As members of the Jewish community we should be especially grateful for the home that we have found in this country and the way in which we have been able to thrive in our new country. For many of our families fleeing persecution in Europe, the Middle East, and in other parts of the world America provided a safe haven and a place to which we could run and set down roots for ourselves, our families, our community, and our religion.  I have always found it to be more than a coincidence that 1492 was both the year of the Edict of expulsion of the Jews from Spain and the year in which Christopher Columbus set sail from that same country to discover this new land that would become our home. 

But I do have a problem with Thansgiving; it is over too soon. And rather than follow up the day with gratitude and blessing, it is followed by this ever so “Black Friday” where bargain hunting and shopping are the orders of the day. This is not the way that the day after Thanksgiving should be. Instead I want to suggest three ways in which we should follow Thanksgiving that would be good for us, good for our community, and good for our world.

Thursday was the one-day of the calendar when we intentionally stop to appreciate what we have. Many of us would need multiple hands to count our many blessings, but while we may only need a hand or two to count the challenges and the frustrations in our lives, all too often it is these that we focus on. I know that I am blessed; with a job that I enjoy, a roof over my head, and a family that I love beyond words I am one of the very lucky ones. Add to that the fact that I live in this country of freedom and democracy, I know that there are many millions of people who would gladly swap places with me. And yet all too often it is the niggling challenges, the areas of frustration, and the one or two difficulties that I face which command my focus and attention.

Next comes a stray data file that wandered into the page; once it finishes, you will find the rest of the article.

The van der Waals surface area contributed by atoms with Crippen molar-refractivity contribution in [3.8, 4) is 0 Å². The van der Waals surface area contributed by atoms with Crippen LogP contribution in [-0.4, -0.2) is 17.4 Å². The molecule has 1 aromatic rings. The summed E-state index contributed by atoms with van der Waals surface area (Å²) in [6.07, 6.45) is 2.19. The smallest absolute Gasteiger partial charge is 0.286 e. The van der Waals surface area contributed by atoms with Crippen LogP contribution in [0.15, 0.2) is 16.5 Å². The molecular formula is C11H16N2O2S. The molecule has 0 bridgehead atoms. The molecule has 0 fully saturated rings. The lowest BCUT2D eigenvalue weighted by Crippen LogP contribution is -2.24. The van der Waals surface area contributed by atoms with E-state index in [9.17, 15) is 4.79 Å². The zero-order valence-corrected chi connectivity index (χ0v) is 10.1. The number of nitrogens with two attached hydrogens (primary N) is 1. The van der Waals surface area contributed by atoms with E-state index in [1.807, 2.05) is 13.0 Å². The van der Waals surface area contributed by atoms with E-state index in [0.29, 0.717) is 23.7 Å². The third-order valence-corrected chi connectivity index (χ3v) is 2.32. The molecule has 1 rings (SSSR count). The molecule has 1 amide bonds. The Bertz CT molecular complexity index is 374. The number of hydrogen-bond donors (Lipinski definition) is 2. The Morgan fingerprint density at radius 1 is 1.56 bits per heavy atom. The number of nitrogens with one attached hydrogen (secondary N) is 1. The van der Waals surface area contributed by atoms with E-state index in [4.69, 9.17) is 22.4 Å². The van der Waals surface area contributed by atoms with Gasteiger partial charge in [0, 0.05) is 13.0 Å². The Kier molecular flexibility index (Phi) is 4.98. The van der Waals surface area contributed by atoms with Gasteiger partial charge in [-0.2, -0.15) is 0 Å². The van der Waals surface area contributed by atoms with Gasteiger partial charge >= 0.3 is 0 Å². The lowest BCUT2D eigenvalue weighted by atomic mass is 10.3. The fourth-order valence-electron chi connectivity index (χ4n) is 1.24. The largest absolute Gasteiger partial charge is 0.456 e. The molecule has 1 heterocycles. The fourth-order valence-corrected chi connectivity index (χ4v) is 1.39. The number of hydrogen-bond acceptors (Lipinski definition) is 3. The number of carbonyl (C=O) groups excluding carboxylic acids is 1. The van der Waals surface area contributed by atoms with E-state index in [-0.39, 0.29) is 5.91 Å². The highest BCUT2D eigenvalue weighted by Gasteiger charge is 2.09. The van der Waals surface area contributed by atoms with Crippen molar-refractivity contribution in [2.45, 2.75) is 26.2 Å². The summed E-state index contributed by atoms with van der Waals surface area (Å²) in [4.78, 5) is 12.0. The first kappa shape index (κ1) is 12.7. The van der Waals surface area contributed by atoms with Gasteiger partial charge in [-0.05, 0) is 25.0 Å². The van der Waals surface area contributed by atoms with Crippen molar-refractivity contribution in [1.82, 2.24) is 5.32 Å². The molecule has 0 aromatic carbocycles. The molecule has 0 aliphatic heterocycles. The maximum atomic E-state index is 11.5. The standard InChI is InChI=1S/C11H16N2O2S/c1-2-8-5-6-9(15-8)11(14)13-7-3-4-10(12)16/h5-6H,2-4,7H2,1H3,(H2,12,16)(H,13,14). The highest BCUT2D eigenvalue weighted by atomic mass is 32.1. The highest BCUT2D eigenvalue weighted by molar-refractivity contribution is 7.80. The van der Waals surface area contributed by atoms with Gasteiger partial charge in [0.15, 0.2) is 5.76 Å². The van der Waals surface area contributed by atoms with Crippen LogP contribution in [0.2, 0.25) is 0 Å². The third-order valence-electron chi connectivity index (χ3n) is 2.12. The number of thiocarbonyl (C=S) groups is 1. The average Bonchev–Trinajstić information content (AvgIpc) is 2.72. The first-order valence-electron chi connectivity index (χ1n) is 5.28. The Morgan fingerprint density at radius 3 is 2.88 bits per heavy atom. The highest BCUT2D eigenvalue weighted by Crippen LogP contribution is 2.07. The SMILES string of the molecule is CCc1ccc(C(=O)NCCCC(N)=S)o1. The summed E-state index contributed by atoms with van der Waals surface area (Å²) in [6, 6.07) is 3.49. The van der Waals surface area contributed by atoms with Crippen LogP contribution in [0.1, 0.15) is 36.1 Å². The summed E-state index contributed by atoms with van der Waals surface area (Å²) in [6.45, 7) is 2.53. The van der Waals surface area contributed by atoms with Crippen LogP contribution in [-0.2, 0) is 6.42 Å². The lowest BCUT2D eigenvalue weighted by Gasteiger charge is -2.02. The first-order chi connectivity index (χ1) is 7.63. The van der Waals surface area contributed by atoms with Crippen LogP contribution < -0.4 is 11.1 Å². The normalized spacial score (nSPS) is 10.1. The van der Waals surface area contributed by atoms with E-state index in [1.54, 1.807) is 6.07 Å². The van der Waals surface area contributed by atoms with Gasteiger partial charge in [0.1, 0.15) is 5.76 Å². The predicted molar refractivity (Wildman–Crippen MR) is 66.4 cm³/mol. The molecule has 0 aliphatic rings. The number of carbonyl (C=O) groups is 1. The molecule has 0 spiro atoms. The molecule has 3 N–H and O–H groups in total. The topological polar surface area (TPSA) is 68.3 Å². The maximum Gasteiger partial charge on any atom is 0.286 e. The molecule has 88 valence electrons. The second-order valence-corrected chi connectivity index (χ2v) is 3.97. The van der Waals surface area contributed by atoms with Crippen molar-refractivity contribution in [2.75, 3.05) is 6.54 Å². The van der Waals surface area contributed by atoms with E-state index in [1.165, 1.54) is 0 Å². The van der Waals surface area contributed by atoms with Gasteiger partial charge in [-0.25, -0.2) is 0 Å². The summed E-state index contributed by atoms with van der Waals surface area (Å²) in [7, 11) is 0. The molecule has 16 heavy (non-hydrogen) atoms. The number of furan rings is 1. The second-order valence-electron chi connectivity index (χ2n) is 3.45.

I think that part of the problem comes from the fact that rather than appreciate what we have, we choose to focus on what we don’t have. We look at our neighbor with the bigger house, more expensive car, newer phone, and we fail to appreciate that our house is big enough, our car is good enough, and their phone will be out of date in a couple of weeks anyway.

When God gave us the Ten Commandments most of them make sense as a sort of “Top Ten”, but I have always felt that commandment number ten of do not covet, seemed slightly out of place when following on from do not steal, do not murder, etc. But perhaps this simple instruction, which is so difficult to follow, is actually the secret to a happy life. In Pirkei Avot, the Ethics of our Ancestors Ben Zoma asks: Who is rich? And he answers, the person who is happy with their portion in life. There is no specific amount of money that makes us rich, it is an attitude of appreciating what we have and realizing that it is enough that makes us rich.